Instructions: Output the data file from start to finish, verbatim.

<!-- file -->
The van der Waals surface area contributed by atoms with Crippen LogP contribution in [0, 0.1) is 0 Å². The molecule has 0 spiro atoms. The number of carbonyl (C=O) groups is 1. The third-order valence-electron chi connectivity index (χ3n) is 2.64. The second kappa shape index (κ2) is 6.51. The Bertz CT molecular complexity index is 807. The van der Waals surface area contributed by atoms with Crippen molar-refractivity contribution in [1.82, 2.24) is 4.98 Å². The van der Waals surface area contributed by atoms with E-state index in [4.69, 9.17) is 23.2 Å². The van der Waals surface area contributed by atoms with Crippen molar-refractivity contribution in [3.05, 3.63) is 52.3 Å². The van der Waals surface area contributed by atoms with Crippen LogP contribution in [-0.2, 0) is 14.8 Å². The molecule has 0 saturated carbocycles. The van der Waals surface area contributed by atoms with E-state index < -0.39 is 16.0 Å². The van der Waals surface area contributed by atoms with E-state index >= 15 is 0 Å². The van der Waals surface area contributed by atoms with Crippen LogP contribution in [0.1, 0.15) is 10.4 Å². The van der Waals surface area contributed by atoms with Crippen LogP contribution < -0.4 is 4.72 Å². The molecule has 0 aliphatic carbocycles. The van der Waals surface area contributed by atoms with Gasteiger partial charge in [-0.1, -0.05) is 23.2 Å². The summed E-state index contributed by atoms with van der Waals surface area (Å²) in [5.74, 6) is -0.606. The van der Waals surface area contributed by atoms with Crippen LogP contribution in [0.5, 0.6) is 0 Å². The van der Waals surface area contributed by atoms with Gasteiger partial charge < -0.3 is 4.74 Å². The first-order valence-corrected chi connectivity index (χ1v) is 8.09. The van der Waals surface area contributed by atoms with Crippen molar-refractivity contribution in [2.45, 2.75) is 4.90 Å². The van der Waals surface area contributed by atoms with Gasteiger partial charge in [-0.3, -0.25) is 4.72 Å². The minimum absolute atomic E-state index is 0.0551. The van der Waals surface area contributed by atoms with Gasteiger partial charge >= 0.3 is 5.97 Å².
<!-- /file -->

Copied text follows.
The van der Waals surface area contributed by atoms with Crippen LogP contribution in [0, 0.1) is 0 Å². The molecule has 0 spiro atoms. The number of carbonyl (C=O) groups is 1. The third-order valence-electron chi connectivity index (χ3n) is 2.64. The second kappa shape index (κ2) is 6.51. The Bertz CT molecular complexity index is 807. The van der Waals surface area contributed by atoms with Crippen molar-refractivity contribution in [1.82, 2.24) is 4.98 Å². The van der Waals surface area contributed by atoms with E-state index in [4.69, 9.17) is 23.2 Å². The van der Waals surface area contributed by atoms with Crippen molar-refractivity contribution in [3.05, 3.63) is 52.3 Å². The van der Waals surface area contributed by atoms with Crippen LogP contribution in [-0.2, 0) is 14.8 Å². The molecule has 0 saturated carbocycles. The van der Waals surface area contributed by atoms with E-state index < -0.39 is 16.0 Å². The van der Waals surface area contributed by atoms with E-state index >= 15 is 0 Å². The van der Waals surface area contributed by atoms with Crippen LogP contribution in [0.1, 0.15) is 10.4 Å². The van der Waals surface area contributed by atoms with Crippen LogP contribution < -0.4 is 4.72 Å². The molecule has 0 aliphatic carbocycles. The van der Waals surface area contributed by atoms with Gasteiger partial charge in [-0.1, -0.05) is 23.2 Å². The summed E-state index contributed by atoms with van der Waals surface area (Å²) in [5.74, 6) is -0.606. The van der Waals surface area contributed by atoms with Crippen LogP contribution in [0.5, 0.6) is 0 Å². The van der Waals surface area contributed by atoms with Gasteiger partial charge < -0.3 is 4.74 Å². The first-order valence-corrected chi connectivity index (χ1v) is 8.09. The van der Waals surface area contributed by atoms with Crippen molar-refractivity contribution in [2.45, 2.75) is 4.90 Å². The van der Waals surface area contributed by atoms with Gasteiger partial charge in [-0.3, -0.25) is 4.72 Å². The minimum absolute atomic E-state index is 0.0551. The van der Waals surface area contributed by atoms with Gasteiger partial charge >= 0.3 is 5.97 Å².